The Food Gal® and I recently subscribed to Milk Street – Christopher Kimball’s new food and cooking ‘zine. As an old Kimball fan, I’ve plowed through more issues of Cooks Illustrated than I can count, and still consider his old “America’s Test Kitchen” show to be the definitive television cooking show. Kimball’s Milk Street show on PBS recently debuted, and I’m sure that it will be every bit as good as his old enterprise.
Milk Street is very 21st Century in its sensibilities. Instead of the “perfect meatloaf” and “how to make a pie crust” articles of decades past, it is chock full of foreign foods and travel tidbits. There are also quite a few recipes for things like Peruvian ceviche, Indian curries and southeast Asian soups. All of which got our staff to wondering: What recipes are best left to the professionals, i.e., when are you biting off more than you can chew when you try to cook something at home that is always better in a restaurant?
The following lists are by no means definitive, but after 50 years of restaurant-going, and 40 years of serious home cooking, I’m a pretty good judge of when a recipe (or a type of food) is a waste of time for anyone but those who immerse themselves in it daily. These should give you a good start on what to avoid trying, even if a pro like Chris Kimball is doing the teaching. No offense to him (or avid home cooks everywhere), but no matter how hard you try, the best you can hope for is a distant approximation of what the pros turn out daily:
LEAVE IT TO THE PROFESSIONALS:
Bread (unless you bake all the time)
Vietnamese food (unless you’re Vietnamese)
Korean food (unless you’re Korean)
Chinese food (Take it from someone who spent the 80s cooking his way through a number of Chinese cookbooks.)
Indian food (unless you’re Indian and have a larder the size of ELV’s ego)
French food (Even simple French food has more steps than a Fred Astaire movie.)
Barbecue (unless you have the tools and the patience of Job)
Mexican street food (sophisticated Mexican food is another animal entirely)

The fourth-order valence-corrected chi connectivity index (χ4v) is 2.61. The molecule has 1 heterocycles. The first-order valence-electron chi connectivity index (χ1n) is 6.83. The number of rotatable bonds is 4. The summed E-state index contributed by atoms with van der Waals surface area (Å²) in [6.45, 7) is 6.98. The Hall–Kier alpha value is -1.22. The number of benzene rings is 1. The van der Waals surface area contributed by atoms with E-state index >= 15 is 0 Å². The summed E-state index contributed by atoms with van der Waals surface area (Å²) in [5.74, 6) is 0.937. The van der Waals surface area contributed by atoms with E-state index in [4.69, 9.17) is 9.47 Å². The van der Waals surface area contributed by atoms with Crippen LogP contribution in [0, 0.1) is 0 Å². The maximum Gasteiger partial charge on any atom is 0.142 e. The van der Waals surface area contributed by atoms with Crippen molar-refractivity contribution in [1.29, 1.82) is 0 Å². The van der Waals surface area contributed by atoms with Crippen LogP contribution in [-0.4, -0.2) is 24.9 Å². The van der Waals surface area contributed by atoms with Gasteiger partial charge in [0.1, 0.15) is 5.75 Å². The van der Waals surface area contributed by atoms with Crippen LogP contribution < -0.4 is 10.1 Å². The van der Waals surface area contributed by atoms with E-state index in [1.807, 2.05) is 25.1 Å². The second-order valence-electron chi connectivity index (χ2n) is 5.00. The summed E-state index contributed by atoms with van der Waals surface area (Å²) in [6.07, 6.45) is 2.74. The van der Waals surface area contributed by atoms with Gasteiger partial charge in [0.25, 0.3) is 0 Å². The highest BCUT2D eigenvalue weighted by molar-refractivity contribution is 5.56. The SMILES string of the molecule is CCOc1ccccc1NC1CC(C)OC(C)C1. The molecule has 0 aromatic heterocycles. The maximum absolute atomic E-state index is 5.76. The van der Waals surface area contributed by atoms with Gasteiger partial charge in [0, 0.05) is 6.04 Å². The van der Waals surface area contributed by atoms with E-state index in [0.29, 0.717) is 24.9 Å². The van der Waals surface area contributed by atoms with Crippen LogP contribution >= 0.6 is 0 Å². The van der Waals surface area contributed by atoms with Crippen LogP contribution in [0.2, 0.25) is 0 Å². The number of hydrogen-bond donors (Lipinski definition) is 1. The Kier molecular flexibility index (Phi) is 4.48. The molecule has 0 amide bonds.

Steaks (Although the best steakhouses always get the best beef, and they use higher heat, to get a better Maillard reaction than you can.)
Soup (Except ramen, pho and any number of other Asian noodle soups. NEVER try to make these at home. You will never master them so don’t even try.)
Stews of any kind
Rack of lamb
Filets of fish
Fruit (Fruit is its own best friend in the kitchen. You can get away with anything when you’re using good, ripe fruit.)
Home cooking is like any other skill: you have to do it all the time to be any good at it. Milk Street is a great place to learn, but never forget that your cooking reach should never exceed your cooking grasp.
ELV — the man, the myth, the galloping gastronomic gourmand — doesn’t usually bother with such trifles as New Year’s resolutions. It’s not that he’s above trying to improve himself, but more like he doesn’t enjoy setting himself up for failure.
But 2015 will be different. For once, we intend to do something to benefit our mind, our spirit, and the friends and family around us: we’re going to cook for them.
On a semi-regular basis.
Most of you don’t know this, but for over twenty years our dinner parties were legendary in three states: Kentucky, Connecticut and Nevada. Sometime around a dozen years ago — when both Vegas’s food scene and our food writing took off — we started dialing back our cooking to focus more on restaurants and writing about them. (When you’re eating over 400 restaurant meals/year (1998-2012), the only thing more daunting than cooking dinner for yourself is what to do with the refrigerator full of restaurant leftovers you’re always saddled with.)